Unions are important because they increase worker pay and safety on the job. As unions have been weakened in the last 30 years, more workers have lost health care benefits and more have been injured or killed by unsafe conditions, even as manufacturing jobs have been shipped overseas.

Since our health care system still is tied to employment, it's imperative that workers keep the right to negotiate their benefits and make sure their coverage is enough to give them access to care when they need it. Too many businesses have gone to high-deductible policies that keep workers out of the health care system until something really bad happens. Although that's more profitable for insurance companies, drug companies, hospitals and others, it's disastrous for workers and their families and for small businesses.

In Mississippi, voters rejected an extreme anti-abortion measure that would have given zygotes the same rights as adults. It likely would have triggered investigations into miscarriages and might not have allowed doctors to take into consideration the life of the mother. I know even some anti-abortion folks who were pretty worried the law would pass.

Voters understood this time around that the extreme right doesn't have their best interests at heart. I don't think I'm being overly political when I say that the party that claims to want small government was about to turn into Big Brother when it comes to women's reproductive rights. Many of the most conservative don't even want women to have access to birth control.

Already, pharmacists who believe emergency contraceptives are a sin don't have to fill the prescriptions. It took court orders to get health insurance companies to cover contraceptives, even as they covered erectile dysfunction drugs like Viagra.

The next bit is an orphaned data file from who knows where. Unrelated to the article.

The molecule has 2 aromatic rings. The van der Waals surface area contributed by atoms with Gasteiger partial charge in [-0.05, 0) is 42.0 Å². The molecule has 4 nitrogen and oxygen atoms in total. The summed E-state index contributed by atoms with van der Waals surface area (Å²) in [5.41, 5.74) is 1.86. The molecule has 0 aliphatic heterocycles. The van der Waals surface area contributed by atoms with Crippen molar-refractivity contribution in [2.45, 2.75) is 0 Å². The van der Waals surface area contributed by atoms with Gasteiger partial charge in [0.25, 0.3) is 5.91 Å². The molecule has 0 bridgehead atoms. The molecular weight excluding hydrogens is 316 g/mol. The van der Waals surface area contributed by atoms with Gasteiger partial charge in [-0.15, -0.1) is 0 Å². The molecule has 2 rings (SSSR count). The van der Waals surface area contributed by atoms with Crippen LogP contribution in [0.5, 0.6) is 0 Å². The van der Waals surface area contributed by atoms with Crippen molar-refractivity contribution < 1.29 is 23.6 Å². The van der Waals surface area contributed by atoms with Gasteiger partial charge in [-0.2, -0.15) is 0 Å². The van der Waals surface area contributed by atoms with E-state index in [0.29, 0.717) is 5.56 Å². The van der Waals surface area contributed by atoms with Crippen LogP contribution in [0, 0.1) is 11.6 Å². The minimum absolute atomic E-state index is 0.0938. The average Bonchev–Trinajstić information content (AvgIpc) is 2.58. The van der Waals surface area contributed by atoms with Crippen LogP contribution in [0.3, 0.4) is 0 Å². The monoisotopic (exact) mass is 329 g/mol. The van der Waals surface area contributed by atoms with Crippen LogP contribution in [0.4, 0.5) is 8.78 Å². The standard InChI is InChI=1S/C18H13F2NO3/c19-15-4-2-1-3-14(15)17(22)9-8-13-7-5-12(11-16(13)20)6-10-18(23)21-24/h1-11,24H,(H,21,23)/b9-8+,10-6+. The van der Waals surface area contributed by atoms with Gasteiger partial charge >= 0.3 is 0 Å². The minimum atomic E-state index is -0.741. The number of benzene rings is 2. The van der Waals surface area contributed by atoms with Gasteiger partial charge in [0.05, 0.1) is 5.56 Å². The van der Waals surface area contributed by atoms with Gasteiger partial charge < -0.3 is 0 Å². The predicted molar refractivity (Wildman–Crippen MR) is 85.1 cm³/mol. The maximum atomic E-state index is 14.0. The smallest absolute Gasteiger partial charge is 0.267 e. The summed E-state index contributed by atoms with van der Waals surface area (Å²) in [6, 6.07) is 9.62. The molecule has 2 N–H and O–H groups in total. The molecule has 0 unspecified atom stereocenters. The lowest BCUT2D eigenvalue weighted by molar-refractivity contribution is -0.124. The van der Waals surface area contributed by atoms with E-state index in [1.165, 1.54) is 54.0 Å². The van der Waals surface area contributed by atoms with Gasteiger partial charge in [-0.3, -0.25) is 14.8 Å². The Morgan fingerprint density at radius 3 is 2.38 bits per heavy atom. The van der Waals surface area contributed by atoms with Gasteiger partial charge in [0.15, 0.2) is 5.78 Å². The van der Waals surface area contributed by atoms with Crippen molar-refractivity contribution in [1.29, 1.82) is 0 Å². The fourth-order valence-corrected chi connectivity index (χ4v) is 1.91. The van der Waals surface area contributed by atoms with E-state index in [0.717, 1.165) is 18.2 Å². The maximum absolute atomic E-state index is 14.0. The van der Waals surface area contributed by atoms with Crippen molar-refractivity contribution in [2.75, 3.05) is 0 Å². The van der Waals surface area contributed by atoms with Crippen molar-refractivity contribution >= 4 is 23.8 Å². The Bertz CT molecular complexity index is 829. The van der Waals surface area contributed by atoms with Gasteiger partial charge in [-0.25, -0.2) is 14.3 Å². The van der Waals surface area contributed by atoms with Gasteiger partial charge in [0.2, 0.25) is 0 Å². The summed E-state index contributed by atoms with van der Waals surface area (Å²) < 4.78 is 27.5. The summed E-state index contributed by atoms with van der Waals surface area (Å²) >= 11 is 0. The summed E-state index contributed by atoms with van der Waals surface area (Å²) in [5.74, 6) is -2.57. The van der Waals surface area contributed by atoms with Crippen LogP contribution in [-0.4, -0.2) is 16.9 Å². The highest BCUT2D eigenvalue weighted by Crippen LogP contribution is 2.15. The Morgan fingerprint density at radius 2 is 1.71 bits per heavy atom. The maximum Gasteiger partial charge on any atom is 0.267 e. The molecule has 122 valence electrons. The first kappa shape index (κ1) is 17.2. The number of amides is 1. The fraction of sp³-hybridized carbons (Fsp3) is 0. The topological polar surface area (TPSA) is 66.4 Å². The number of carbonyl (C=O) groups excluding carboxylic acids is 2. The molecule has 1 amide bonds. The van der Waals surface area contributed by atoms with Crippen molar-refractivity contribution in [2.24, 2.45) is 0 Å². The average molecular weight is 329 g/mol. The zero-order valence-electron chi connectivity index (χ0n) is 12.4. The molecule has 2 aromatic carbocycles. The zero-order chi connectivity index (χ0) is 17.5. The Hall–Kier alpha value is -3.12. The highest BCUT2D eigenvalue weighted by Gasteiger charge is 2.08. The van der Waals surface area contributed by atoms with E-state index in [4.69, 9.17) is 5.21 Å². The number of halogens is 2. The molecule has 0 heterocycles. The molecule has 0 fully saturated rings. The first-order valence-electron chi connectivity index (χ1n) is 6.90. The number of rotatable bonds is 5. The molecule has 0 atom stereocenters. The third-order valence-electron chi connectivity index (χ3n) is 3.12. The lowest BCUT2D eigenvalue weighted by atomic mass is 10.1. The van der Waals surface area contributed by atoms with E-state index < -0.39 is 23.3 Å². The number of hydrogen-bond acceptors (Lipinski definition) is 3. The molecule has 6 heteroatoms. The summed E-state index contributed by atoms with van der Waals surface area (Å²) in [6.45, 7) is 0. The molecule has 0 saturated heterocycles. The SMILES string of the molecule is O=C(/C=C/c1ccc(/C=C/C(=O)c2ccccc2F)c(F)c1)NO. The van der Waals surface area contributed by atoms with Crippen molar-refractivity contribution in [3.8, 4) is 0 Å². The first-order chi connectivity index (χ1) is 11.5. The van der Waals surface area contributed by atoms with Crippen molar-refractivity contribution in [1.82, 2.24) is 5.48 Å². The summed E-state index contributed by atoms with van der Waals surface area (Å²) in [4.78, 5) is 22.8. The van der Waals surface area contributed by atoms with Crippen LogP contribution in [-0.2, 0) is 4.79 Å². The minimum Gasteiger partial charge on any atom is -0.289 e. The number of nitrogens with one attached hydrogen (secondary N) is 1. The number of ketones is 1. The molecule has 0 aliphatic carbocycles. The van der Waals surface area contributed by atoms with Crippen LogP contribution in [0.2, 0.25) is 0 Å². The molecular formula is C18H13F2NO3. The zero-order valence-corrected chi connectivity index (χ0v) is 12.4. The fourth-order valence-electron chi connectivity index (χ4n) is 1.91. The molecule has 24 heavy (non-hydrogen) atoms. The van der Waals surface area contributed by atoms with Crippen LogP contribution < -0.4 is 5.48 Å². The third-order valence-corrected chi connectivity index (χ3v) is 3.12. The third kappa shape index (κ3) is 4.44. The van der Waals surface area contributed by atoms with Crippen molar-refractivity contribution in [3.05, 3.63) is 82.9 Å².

Voters were wise to reject these extremist views.

Sunday's dinner was the best yet, with about 100 people attending, fabulous food, terrific music and a huge variety of auction items.

The list of thank-yous is long.

Thanks to Carol Duin for setting up the auction items for display. It looked beautiful.

Thanks to Ruben Orengo and Robert Anders for the music. It was perfect.

For the food, thanks to: Chef Adam Hayes of the Red Stag Grill ( who knew cauliflower could be so good?), Chef Jason Brian of Jack of the Wood, Hickory Nut Gap Farm, Cross Creek Farm, Vincenzo's, Bouchon, Modesto, HiFi Cafe, Cheryl Orengo, Chelsea Kouns, Asheville Pizza and Mela Indian Restaurant, and to my husband, Rob.

For auction items: Dianne Ellis of The Knotty Lady, Angela C. Alexander, Cara Berlin, Carla Standingdeer, The Asheville Citizen-Times (for a donation of cookbooks), Woody's Chair Shop, Cynthia Alleman, Highland Brewing, Craggie Brewing, Asheville Brews Cruise, the Asheville Tourists, the Asheville YWCA, Sims' Futons, Sunburst Trout Farm, Ten Thousand Villages, Mark Sanders, Peter Chapman, Gleason Pottery, Byron Ballard, Stephen & Karen Miller, Shoji Spa, Karen Shewmaker, Vivian Gold, David Jacobson, Vivian Gold, Joe Ruminski, Hunter Designs, John C. Campbell Folk School, Mission at the Grove, Cat Finks, Mike L. Robinson of Third Eye Woodworking, Lance Hardcastle,Brian Vasilik, Julie Covington ... I've tried to include everyone, but I'm sure I've left someone out.

It was a lovely evening, and it was worth all the effort we put into it. We made $4,300, and we're still accepting donations on this site via Pay Pal. We have a couple of beautiful auction items left, mainly because I don't believe an auction is the place for someone to buy a piece of art at a fraction of its value. I respect the work of the artists, and the value of their creations. So, we likely will raffle a couple of pieces, and the rest will be at our spring event, Dance Like there's Nobody Watching.

Eat at Mike's is a fundraiser, but it's also a celebration of Mike's life and spirit. He loved a good party, and it remains alcohol-free in his memory. He loved good food, and there was plenty of that. There also was plenty of laughter, and laughter always surrounded him.

I miss Mike a lot this time of year, from our shared birthday on Nov. 3, right through Thanksgiving, which was his favorite holiday. Eat at Mike's eases that a little because it's such a joyous time; it takes my focus off his loss and puts it onto a party that celebrates his life.

Thanks to everyone who helped and who came. Y'all rock.